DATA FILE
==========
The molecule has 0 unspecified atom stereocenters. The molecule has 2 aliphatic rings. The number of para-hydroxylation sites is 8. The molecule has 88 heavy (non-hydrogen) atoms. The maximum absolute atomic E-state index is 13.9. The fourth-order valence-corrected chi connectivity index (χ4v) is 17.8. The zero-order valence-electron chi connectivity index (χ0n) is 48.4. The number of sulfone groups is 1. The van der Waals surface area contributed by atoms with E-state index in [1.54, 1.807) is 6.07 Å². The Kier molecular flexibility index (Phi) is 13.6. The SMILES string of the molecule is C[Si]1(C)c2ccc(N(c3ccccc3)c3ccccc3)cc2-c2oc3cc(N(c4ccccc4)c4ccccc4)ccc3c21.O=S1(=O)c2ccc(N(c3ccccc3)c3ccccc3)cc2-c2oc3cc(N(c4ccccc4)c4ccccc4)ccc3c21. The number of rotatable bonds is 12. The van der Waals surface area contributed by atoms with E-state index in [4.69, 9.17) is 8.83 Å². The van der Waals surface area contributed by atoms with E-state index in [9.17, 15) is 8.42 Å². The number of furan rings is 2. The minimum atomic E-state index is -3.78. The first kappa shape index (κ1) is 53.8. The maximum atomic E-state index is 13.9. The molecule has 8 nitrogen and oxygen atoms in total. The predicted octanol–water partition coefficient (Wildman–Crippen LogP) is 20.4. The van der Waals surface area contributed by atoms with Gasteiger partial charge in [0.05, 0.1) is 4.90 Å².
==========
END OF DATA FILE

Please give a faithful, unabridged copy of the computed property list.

The molecule has 0 unspecified atom stereocenters. The molecule has 2 aliphatic rings. The number of para-hydroxylation sites is 8. The molecule has 88 heavy (non-hydrogen) atoms. The maximum absolute atomic E-state index is 13.9. The fourth-order valence-corrected chi connectivity index (χ4v) is 17.8. The zero-order valence-electron chi connectivity index (χ0n) is 48.4. The number of sulfone groups is 1. The van der Waals surface area contributed by atoms with E-state index in [1.54, 1.807) is 6.07 Å². The Kier molecular flexibility index (Phi) is 13.6. The SMILES string of the molecule is C[Si]1(C)c2ccc(N(c3ccccc3)c3ccccc3)cc2-c2oc3cc(N(c4ccccc4)c4ccccc4)ccc3c21.O=S1(=O)c2ccc(N(c3ccccc3)c3ccccc3)cc2-c2oc3cc(N(c4ccccc4)c4ccccc4)ccc3c21. The number of rotatable bonds is 12. The van der Waals surface area contributed by atoms with E-state index in [4.69, 9.17) is 8.83 Å². The van der Waals surface area contributed by atoms with E-state index in [9.17, 15) is 8.42 Å². The number of furan rings is 2. The minimum atomic E-state index is -3.78. The first kappa shape index (κ1) is 53.8. The maximum atomic E-state index is 13.9. The molecule has 8 nitrogen and oxygen atoms in total. The predicted octanol–water partition coefficient (Wildman–Crippen LogP) is 20.4. The van der Waals surface area contributed by atoms with Gasteiger partial charge in [0.05, 0.1) is 4.90 Å².